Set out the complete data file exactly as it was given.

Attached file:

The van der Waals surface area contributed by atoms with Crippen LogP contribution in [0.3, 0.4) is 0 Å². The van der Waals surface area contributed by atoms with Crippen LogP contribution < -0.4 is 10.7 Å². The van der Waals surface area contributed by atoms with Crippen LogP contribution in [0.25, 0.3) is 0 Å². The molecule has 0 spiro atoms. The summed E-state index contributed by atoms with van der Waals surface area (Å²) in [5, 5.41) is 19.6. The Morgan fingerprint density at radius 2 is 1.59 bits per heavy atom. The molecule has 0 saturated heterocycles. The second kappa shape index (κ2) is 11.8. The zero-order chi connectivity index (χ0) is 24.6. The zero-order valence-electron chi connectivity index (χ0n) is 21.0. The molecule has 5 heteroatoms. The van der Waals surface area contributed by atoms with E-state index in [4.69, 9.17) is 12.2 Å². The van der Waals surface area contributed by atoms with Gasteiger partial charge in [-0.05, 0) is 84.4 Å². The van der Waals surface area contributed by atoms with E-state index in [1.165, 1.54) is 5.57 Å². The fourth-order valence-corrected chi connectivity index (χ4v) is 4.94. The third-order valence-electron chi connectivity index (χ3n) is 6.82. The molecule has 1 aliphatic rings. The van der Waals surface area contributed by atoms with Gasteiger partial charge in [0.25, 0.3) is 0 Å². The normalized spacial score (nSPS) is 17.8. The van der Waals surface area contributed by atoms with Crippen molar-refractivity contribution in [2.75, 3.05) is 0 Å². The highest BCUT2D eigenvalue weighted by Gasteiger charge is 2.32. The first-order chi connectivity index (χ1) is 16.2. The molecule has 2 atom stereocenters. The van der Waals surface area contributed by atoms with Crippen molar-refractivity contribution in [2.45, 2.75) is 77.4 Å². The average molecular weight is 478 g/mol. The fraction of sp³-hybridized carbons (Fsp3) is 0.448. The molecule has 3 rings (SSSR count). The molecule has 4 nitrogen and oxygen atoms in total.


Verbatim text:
The van der Waals surface area contributed by atoms with Crippen LogP contribution in [0.3, 0.4) is 0 Å². The van der Waals surface area contributed by atoms with Crippen LogP contribution < -0.4 is 10.7 Å². The van der Waals surface area contributed by atoms with Crippen LogP contribution in [0.25, 0.3) is 0 Å². The molecule has 0 spiro atoms. The summed E-state index contributed by atoms with van der Waals surface area (Å²) in [5, 5.41) is 19.6. The Morgan fingerprint density at radius 2 is 1.59 bits per heavy atom. The molecule has 0 saturated heterocycles. The second kappa shape index (κ2) is 11.8. The zero-order chi connectivity index (χ0) is 24.6. The zero-order valence-electron chi connectivity index (χ0n) is 21.0. The molecule has 5 heteroatoms. The van der Waals surface area contributed by atoms with E-state index in [4.69, 9.17) is 12.2 Å². The van der Waals surface area contributed by atoms with Gasteiger partial charge in [-0.05, 0) is 84.4 Å². The van der Waals surface area contributed by atoms with E-state index in [1.165, 1.54) is 5.57 Å². The fourth-order valence-corrected chi connectivity index (χ4v) is 4.94. The third-order valence-electron chi connectivity index (χ3n) is 6.82. The molecule has 1 aliphatic rings. The van der Waals surface area contributed by atoms with Gasteiger partial charge in [0.25, 0.3) is 0 Å². The normalized spacial score (nSPS) is 17.8. The van der Waals surface area contributed by atoms with Crippen molar-refractivity contribution in [2.75, 3.05) is 0 Å². The highest BCUT2D eigenvalue weighted by Gasteiger charge is 2.32. The first-order chi connectivity index (χ1) is 16.2. The molecule has 2 atom stereocenters. The van der Waals surface area contributed by atoms with Crippen molar-refractivity contribution in [2.45, 2.75) is 77.4 Å². The average molecular weight is 478 g/mol. The fraction of sp³-hybridized carbons (Fsp3) is 0.448. The molecule has 3 rings (SSSR count). The molecule has 4 nitrogen and oxygen atoms in total.